Captain Garfio bust tutorial: how I painted the pirate from Spira Mirabilis


One of my favourite sculptors of late, and for quite some time now, is Lucas Pina. His work as a sculptor has been improving year after year. He has become one of the most important artists of our miniaturesphere because of the originality, personality and expression of his work. When they offered me the possibility of painting this bust, I was very happy especially because of the subject. The different materials of this piece would also be a challenge to try out new techniques and finishes. So here I present to you this small tutorial on how I painted it!

What I like the most of Lucas Pina‘s miniatures is the ability to draw textures very comfortably. Lucas’ pieces usually have a lot of versatile details. If painters want to, they can polish up to the finest detail; but if the intention is to perform a more effective kind of work, it will work as well.

Even though in this case I did not take photos of the whole process, I think that with the explanation you will be able to follow all the steps of the painting.


The start in any case is similar as in other works. Since there are many elements to consider, the best is to outline the overall colour scheme to see how the colours combine. Even so, as you can see in the first photos and the ones following, I performed some changes between the first version and the final colour scheme.

Usually, we make mistakes when we are not entirely sure about how to solve a certain element, or how we are going to deal with the colour scheme of the whole piece. This means we have to go back and start over. Ideally, we should try to keep all of the paint layers applied to the piece sufficiently homogeneous and thin so that we can paint back over them without losing any details.

In this first image we see how I painted the shirt in brown colours, looking for leather textures and a tertiary colour that does not take attention from the beard and the face, the main points of focus of the bust. I realized after some time that I was not on the right path so I decided to start over with a base of cream/white colour.


The painting of the beard was for me the most fun part. This kind of volumes are very interesting in all of Lucas’ sculptures. They let you draw textures and polish them very easily. The base is a brown/orange from Scale Color, mixed with Mahagony from Vallejo Model Air. This brown colour, apart from balancing the matte result from the Scale Color paintjob, was the colour that I used to balance the ambience of the piece, and in every mix I used there is a little portion of that paint.

For the highlights I added Clear Orange from Vallejo Model Color and different skin tones to control intensity. Once the hairs are drawn and defined, as you can see in the picture, I applied a series of shadows and edge highlights with this Vallejo Model Color brown tone. I also applied brown and violet inks, in the deepest areas.


The blue jacket was where I worked longer of the whole piece. I was not entirely sure of the process to follow. Therefore, I struggled to achieve an acceptable result, but in the end it was all worth it. My intention was to work out all the volume by stippling. I sketched the wrinkles with thicker dots and then defined the planes. I did this by overlapping them with other lighter dots and also other darker ones to make the surface more uniform.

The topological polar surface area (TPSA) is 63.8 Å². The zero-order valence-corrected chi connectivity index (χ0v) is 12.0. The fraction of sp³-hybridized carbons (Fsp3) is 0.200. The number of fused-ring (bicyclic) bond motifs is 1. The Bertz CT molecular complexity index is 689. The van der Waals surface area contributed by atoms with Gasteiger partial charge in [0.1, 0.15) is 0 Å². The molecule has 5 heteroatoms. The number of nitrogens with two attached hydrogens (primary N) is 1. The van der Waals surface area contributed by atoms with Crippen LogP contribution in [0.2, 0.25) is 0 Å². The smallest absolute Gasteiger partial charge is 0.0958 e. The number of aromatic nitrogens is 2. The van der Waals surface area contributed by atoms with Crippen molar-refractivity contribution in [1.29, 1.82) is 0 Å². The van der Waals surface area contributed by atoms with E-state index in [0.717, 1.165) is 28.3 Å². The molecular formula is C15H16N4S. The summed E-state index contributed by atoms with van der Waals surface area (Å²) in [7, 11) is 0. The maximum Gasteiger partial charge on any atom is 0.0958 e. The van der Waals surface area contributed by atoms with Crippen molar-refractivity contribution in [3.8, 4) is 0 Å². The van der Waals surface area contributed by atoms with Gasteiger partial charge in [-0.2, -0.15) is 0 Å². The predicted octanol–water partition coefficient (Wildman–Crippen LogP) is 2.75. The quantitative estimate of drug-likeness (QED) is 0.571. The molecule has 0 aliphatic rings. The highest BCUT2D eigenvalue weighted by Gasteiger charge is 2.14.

For the face, I looked for a pale skintone showing the effects of hard life and ageing. In the next picture, you can see how the different elements of the main plane are defined. The only remaining thing is the hat. You can see how the brushstrokes are tougher, and they serve to give direction to the tones of black. For the black colour, the idea was to add a bit of the rest of the colours used in the bust. In it you can distinguish hues of blue, red, cream, ocres, etc. In the following steps, the work consisted of cleaning and smoothing the texture job.


There are no more photos of the intermediate steps in this tutorial. Even so, between this point and the end, the work consisted of finishing and polishing the elements. I worked on the contrast in light and shadow (internal edge hightlighting in shadow and specific light spots).

The next photos are previous to the final result. Here you can see the differences between the piece before the end, and once everything is finished.

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Despite being subtle, I think that, in order to explain this concept of ‘finishes’, it is very interesting to observe the weaknesses that the paintjob has between one step and the next one. For some painters it might be tough to see if something is already correct or if it could be better, and how to perform this step. Sometimes it is just a matter of applying subtle touches like the ones we already mentioned. I hope that you can appreciate them in these last photos of the tutorial.

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As always, many thanks for reading this tutorial! I hope this has been useful and interesting to all painters who would like to try their skills with this bust. Enjoy your painting!

Professional miniature painter born and bred in Barcelona with long experience in the fantasy figure world since 2006. Internationally recognized in contests worldwide and collaborator of the main companies of the industry, he is also a great pétanque player ;)


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